Jwala must stimulate economic activity
Thursday, July 19 2012
NEW Central Bank Governor Jwala Rambarran assumed office on Tuesday and from the outset, he will have to hit the ground running in order to deal with the major economic challenges which confront the country at this time.
This was the view articulated by University of the West Indies (UWI) senior economist Dr Dhanayshar Mahabir who was one of the persons who were being considered by the Cabinet to succeed Ewart Williams as Governor.
Mahabir observed: “ The economy is in a difficult position and I expect it to remain so for the medium term, unless there is timely, innovative and aggressive intervention on the part of the fiscal authorities and the Central Bank.”Against this background, Mahabir said: “The new Governor will have to deploy monetary policy in all its guises to stimulate economic activity, and to ensure that situations like the Clico/HCU fiasco do not re-appear.”
“In addition there is much work to be done in the area of financial regulation of non-bank financial intermediaries (insurance companies, credit unions, mortgage companies etc) in our developing economy,” he added. Mahabir said he was looking forward to “a vibrant Central Bank which will contribute significantly to economic revival in the medium term” with Rambarran at the helm.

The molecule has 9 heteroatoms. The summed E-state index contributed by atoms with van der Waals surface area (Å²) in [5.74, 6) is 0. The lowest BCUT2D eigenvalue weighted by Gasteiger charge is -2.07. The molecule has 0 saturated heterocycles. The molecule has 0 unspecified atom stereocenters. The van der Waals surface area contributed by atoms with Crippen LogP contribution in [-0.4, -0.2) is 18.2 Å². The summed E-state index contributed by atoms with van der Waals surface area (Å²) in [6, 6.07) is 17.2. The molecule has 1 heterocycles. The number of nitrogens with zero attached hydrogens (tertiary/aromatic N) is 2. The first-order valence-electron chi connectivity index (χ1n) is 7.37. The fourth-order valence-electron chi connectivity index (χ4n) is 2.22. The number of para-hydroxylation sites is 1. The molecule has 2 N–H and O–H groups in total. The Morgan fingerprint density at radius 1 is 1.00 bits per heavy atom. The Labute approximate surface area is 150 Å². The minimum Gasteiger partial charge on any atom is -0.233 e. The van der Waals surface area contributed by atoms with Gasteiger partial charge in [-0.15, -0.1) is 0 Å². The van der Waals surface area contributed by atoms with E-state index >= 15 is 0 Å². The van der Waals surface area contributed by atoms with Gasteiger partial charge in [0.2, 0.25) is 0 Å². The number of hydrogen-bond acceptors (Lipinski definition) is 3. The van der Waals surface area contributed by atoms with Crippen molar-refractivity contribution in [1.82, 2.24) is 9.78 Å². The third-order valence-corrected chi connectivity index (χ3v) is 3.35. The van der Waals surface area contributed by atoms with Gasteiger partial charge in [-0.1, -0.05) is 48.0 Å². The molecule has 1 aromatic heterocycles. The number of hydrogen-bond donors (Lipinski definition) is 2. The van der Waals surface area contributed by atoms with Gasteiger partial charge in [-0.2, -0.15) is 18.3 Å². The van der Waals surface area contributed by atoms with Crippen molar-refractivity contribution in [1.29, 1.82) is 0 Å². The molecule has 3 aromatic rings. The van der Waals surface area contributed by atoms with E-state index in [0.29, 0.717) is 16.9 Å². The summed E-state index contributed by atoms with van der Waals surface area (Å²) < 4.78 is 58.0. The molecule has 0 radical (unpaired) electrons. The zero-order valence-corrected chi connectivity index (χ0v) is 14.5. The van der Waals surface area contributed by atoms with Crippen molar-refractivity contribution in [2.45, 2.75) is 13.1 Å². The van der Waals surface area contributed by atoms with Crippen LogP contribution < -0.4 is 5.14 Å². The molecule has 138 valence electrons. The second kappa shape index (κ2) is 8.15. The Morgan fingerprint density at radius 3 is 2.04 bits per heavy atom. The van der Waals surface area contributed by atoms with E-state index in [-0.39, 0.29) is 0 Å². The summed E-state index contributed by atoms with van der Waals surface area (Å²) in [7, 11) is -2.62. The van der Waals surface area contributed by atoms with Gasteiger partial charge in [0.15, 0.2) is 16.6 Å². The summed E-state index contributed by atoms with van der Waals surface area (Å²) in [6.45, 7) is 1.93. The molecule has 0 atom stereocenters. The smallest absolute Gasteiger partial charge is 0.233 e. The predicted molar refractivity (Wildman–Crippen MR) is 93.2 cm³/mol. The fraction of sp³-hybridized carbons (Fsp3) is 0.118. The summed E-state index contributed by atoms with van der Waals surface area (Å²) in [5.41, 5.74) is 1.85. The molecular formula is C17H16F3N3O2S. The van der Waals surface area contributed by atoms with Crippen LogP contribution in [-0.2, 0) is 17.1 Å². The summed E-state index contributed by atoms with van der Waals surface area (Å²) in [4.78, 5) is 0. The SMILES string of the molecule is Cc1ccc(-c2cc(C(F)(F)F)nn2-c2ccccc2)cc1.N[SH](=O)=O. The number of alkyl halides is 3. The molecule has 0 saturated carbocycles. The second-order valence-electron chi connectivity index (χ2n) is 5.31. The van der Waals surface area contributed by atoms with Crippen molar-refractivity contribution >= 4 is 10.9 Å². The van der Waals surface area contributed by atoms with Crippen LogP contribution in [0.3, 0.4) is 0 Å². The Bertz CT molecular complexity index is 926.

Prime Minister Kamla Persad-Bissessar announced the appointment of Rambarran as Central Bank Governor last Friday at a news conference at the Magdalena Grand Hotel in Tobago. Williams’ last day in office was Monday and Rambarran assumed his new role as Central Bank Governor 24 hours later.
Rambarran met privately with Williams and Finance and Economy Minister Larry Howai at Howai’s office at the Eric Williams Financial Complex in Port-of-Spain on Monday.
In an interview on July 6, Williams said he hoped to be able to brief his successor about key issues at the Bank before he left office.
In a statement on Monday, the Central Bank’s management and staff congratulated Rambarran on his appointment and welcomed him “to the Central Bank family.” The statement said Rambarran is no stranger to the Bank having worked there for 14 years.
During his tenure at the Bank, Rambarran represented Trinidad and Tobago (TT) as technical assistant in the Office of the Executive Director of the International Monetary Fund (IMF) from April 1, 2001 to March 31, 2003. Rambarran left the Bank in March 20004 to assume the position of chief economist at Caribbean Money Market Brokers (CMMB) before embarking on his own business, CAP-M Research. He is currently chairman of the board of directors at the National Institute of Higher Education, Research, Science and Technology (Niherst).
Persad-Bissessar said she was advised that Rambarran has “an extensive knowledge and experience of contemporary global and economic and financial issues and understanding of the institutional environment of Central Banks and supra national financial institutions.”
Rambarran said he looked forward to working with Howai in terms of coordinating fiscal and monetary policy in order to strengthen the economy. Howai expressed similar sentiments. Opposition Leader Dr Keith Rowley said: “Once there is confidence in the Central Bank everything will be all right, but if the confidence is not there, then there could be serious consequences.”
Diego Martin North East MP Colm Imbert said Rambarran must not bow to Political pressure or paint a rosy picture of the economy when the facts may reflect otherwise.